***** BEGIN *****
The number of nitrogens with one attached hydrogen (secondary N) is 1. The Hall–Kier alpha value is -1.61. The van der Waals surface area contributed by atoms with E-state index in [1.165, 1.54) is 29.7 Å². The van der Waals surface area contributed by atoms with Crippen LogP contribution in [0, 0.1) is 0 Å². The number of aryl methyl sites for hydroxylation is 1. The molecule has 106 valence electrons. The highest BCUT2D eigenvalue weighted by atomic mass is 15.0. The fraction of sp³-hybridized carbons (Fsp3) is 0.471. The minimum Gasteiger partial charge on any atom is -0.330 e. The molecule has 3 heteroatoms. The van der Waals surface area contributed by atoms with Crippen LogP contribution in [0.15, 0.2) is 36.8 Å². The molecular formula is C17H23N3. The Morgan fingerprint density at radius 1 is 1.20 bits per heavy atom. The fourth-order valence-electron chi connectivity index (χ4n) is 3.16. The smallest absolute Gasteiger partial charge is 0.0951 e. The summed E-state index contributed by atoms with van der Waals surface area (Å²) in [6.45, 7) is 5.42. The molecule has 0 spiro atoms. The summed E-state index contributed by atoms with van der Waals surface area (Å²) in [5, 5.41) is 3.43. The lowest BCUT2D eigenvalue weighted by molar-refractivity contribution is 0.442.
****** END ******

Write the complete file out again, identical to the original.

The number of nitrogens with one attached hydrogen (secondary N) is 1. The Hall–Kier alpha value is -1.61. The van der Waals surface area contributed by atoms with E-state index in [1.165, 1.54) is 29.7 Å². The van der Waals surface area contributed by atoms with Crippen LogP contribution in [0, 0.1) is 0 Å². The number of aryl methyl sites for hydroxylation is 1. The molecule has 106 valence electrons. The highest BCUT2D eigenvalue weighted by atomic mass is 15.0. The fraction of sp³-hybridized carbons (Fsp3) is 0.471. The minimum Gasteiger partial charge on any atom is -0.330 e. The molecule has 3 heteroatoms. The van der Waals surface area contributed by atoms with Crippen LogP contribution in [0.15, 0.2) is 36.8 Å². The molecular formula is C17H23N3. The Morgan fingerprint density at radius 1 is 1.20 bits per heavy atom. The fourth-order valence-electron chi connectivity index (χ4n) is 3.16. The smallest absolute Gasteiger partial charge is 0.0951 e. The summed E-state index contributed by atoms with van der Waals surface area (Å²) in [6.45, 7) is 5.42. The molecule has 0 spiro atoms. The summed E-state index contributed by atoms with van der Waals surface area (Å²) in [5, 5.41) is 3.43. The lowest BCUT2D eigenvalue weighted by molar-refractivity contribution is 0.442.